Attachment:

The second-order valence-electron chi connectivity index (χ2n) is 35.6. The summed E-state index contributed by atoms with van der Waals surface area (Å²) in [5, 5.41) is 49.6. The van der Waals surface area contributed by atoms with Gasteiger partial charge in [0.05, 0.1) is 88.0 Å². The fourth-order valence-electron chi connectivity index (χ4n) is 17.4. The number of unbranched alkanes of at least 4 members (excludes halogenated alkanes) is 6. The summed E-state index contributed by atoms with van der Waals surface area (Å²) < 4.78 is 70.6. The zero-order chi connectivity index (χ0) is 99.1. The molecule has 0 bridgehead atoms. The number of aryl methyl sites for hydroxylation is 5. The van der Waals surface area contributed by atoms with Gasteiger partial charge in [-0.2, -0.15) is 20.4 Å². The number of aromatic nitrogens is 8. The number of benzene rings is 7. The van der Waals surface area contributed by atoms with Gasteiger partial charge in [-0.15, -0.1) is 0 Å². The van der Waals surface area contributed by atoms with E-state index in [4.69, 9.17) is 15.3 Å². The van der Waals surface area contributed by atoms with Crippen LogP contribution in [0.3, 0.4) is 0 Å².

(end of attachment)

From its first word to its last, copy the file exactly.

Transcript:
The second-order valence-electron chi connectivity index (χ2n) is 35.6. The summed E-state index contributed by atoms with van der Waals surface area (Å²) in [5, 5.41) is 49.6. The van der Waals surface area contributed by atoms with Gasteiger partial charge in [0.05, 0.1) is 88.0 Å². The fourth-order valence-electron chi connectivity index (χ4n) is 17.4. The number of unbranched alkanes of at least 4 members (excludes halogenated alkanes) is 6. The summed E-state index contributed by atoms with van der Waals surface area (Å²) < 4.78 is 70.6. The zero-order chi connectivity index (χ0) is 99.1. The molecule has 0 bridgehead atoms. The number of aryl methyl sites for hydroxylation is 5. The van der Waals surface area contributed by atoms with Gasteiger partial charge in [-0.2, -0.15) is 20.4 Å². The number of aromatic nitrogens is 8. The number of benzene rings is 7. The van der Waals surface area contributed by atoms with Gasteiger partial charge in [-0.15, -0.1) is 0 Å². The van der Waals surface area contributed by atoms with E-state index in [4.69, 9.17) is 15.3 Å². The van der Waals surface area contributed by atoms with Crippen LogP contribution in [0.3, 0.4) is 0 Å².